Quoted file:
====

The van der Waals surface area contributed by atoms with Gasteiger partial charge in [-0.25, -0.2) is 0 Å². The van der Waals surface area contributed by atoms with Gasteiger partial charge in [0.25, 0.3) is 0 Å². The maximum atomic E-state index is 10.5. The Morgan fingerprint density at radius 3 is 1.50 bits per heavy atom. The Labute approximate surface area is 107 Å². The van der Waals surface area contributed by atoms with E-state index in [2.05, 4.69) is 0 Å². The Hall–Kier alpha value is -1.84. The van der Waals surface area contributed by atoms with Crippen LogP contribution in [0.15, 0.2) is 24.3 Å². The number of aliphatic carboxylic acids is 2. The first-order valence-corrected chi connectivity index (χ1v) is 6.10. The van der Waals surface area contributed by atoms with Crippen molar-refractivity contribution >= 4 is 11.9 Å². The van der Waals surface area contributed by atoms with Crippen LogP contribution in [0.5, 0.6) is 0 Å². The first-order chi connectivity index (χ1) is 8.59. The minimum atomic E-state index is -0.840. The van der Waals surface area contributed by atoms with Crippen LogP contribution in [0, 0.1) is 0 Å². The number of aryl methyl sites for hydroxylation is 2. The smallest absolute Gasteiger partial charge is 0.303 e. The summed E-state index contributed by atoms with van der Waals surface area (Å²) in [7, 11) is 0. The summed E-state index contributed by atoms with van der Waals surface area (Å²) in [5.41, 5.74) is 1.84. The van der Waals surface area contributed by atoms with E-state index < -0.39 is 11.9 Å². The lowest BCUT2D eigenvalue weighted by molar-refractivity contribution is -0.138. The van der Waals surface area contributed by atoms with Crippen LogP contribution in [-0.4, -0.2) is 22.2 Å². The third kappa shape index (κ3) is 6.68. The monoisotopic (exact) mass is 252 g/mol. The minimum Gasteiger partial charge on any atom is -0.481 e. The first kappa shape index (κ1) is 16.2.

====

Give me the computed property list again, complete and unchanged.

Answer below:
The van der Waals surface area contributed by atoms with Gasteiger partial charge in [-0.25, -0.2) is 0 Å². The van der Waals surface area contributed by atoms with Gasteiger partial charge in [0.25, 0.3) is 0 Å². The maximum atomic E-state index is 10.5. The Morgan fingerprint density at radius 3 is 1.50 bits per heavy atom. The Labute approximate surface area is 107 Å². The van der Waals surface area contributed by atoms with E-state index in [2.05, 4.69) is 0 Å². The Hall–Kier alpha value is -1.84. The van der Waals surface area contributed by atoms with Crippen LogP contribution in [0.15, 0.2) is 24.3 Å². The number of aliphatic carboxylic acids is 2. The first-order valence-corrected chi connectivity index (χ1v) is 6.10. The van der Waals surface area contributed by atoms with Crippen molar-refractivity contribution >= 4 is 11.9 Å². The van der Waals surface area contributed by atoms with Crippen LogP contribution in [0.5, 0.6) is 0 Å². The first-order chi connectivity index (χ1) is 8.59. The minimum atomic E-state index is -0.840. The van der Waals surface area contributed by atoms with Crippen LogP contribution in [0, 0.1) is 0 Å². The number of aryl methyl sites for hydroxylation is 2. The smallest absolute Gasteiger partial charge is 0.303 e. The summed E-state index contributed by atoms with van der Waals surface area (Å²) in [7, 11) is 0. The summed E-state index contributed by atoms with van der Waals surface area (Å²) in [5.41, 5.74) is 1.84. The van der Waals surface area contributed by atoms with E-state index < -0.39 is 11.9 Å². The lowest BCUT2D eigenvalue weighted by molar-refractivity contribution is -0.138. The van der Waals surface area contributed by atoms with Crippen LogP contribution in [-0.4, -0.2) is 22.2 Å². The third kappa shape index (κ3) is 6.68. The monoisotopic (exact) mass is 252 g/mol. The minimum Gasteiger partial charge on any atom is -0.481 e. The first kappa shape index (κ1) is 16.2.